Due to the physical properties of LNG, and the nature of storage facilities, financial assurance would not often be necessary. It is unlikely there would be any LNG left when a facility closes permanently (due to the value of natural gas as a product). Tanks and equipment would be empty and be easily disposed due to their salvage value. The statute itself specifies that strict liability applies to damages resulting from LNG facility operations. DEC will also require proof of liability insurance for facility operations. DEC has authority to recover all state costs.
Some commenters believe that the requirements for reporting spills are inadequate or vague.
The revised rulemaking clarifies that the threshold for reporting spills is one gallon or more, or lesser amounts that result in a fire or explosion. In addition, it is proposed to allow more time in most situations, i.e., ten days rather than two, to submit written evaluations of spills, so the reports would be more complete and well-considered. DEC reserved the right to shorten or lengthen this period as needed.
5. General Comments on Rulemaking Documents and Process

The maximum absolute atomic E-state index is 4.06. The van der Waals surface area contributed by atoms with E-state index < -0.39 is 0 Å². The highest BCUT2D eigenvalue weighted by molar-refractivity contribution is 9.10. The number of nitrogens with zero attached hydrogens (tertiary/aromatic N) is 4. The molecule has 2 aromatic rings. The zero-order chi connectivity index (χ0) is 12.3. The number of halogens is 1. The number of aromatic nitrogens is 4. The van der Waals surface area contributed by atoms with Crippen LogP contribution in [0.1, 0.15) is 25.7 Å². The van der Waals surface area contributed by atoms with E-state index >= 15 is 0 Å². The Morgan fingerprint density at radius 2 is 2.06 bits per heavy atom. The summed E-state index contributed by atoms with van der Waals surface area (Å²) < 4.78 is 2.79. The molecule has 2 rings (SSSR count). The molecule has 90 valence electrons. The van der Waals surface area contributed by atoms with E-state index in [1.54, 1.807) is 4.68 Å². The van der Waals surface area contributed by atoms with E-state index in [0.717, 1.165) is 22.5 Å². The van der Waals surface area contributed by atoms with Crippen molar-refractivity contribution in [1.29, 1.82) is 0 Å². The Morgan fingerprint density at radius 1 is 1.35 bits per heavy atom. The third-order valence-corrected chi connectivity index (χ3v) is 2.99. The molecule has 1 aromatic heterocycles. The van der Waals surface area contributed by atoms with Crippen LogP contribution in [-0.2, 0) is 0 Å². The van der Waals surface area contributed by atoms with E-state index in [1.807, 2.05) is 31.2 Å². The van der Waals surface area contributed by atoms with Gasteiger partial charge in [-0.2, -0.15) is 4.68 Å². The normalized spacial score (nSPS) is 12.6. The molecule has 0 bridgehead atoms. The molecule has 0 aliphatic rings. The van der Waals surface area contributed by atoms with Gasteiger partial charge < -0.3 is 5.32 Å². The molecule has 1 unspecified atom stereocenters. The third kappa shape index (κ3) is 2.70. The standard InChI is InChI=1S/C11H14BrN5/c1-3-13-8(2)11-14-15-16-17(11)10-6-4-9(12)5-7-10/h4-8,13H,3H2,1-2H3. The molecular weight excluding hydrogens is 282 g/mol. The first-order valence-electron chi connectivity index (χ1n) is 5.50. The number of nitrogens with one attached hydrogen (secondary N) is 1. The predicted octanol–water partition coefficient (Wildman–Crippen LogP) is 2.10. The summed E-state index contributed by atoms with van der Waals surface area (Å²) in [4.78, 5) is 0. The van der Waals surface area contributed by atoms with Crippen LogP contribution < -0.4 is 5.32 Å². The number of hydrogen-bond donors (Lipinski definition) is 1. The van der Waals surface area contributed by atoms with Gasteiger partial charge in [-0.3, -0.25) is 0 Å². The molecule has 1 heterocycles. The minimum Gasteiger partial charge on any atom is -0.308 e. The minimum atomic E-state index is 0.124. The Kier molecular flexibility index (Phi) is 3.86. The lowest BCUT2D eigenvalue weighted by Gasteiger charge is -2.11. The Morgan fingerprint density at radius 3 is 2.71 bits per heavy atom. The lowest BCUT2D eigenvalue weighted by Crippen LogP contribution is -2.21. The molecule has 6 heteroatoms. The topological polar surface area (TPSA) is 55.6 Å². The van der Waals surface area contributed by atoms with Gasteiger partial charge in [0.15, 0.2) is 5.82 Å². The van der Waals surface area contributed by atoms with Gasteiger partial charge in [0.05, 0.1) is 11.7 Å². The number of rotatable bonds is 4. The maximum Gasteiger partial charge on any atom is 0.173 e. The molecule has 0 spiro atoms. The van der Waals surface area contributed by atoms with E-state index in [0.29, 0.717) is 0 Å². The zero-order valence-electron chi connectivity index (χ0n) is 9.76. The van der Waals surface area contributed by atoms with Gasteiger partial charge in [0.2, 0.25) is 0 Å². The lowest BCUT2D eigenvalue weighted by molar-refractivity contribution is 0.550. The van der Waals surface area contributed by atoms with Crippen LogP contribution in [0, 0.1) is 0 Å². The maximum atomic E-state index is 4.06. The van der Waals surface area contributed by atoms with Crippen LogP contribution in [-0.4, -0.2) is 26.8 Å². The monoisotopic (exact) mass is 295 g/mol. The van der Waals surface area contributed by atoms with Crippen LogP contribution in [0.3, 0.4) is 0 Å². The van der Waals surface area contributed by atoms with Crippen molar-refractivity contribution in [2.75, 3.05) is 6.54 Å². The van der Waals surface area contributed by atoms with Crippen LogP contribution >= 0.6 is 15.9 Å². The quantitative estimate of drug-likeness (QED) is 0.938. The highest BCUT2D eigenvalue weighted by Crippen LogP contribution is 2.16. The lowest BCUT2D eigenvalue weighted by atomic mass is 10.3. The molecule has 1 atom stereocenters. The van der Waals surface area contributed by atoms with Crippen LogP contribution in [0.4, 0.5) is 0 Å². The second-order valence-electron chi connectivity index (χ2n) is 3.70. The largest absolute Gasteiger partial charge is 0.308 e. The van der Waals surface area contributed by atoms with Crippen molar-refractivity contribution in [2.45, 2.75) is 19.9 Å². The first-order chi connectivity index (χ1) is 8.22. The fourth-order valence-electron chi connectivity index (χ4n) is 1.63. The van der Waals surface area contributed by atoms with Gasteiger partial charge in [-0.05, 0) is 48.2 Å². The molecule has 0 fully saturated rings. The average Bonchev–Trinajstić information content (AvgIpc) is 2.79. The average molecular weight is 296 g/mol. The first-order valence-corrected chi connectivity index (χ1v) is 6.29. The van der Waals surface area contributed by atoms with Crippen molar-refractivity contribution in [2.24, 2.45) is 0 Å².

Many commenters felt that DEC should have issued a positive declaration under the State Environmental Quality Review Act (SEQRA) regarding the promulgation of Part 570. They claimed this would have entailed the evaluation of many factors they felt should be considered more closely (e.g., climate change, energy policies, wildlife impacts, noise, light, bird migration, water quality, terrorism, health care).
DEC took the requisite "hard look" at environmental impacts, and carefully considered whether promulgation of Part 570 may have significant adverse environmental impacts. DEC convened a working group of six state agencies and, with NYSERDA, completed a study of how LNG is regulated in other states. The study also developed projections of facilities, jobs, and costs required under the State Administrative Procedure Act. DEC concluded that promulgation of Part 570 would not have significant adverse environmental impacts, making the negative declaration under SEQRA proper. This rule making would result in environmental benefits, in terms of lower air emissions and avoidance of greater impacts associated with the storage and handling of petroleum. All individual permit applications will undergo full SEQRA review, which would include, if appropriate, positive declarations.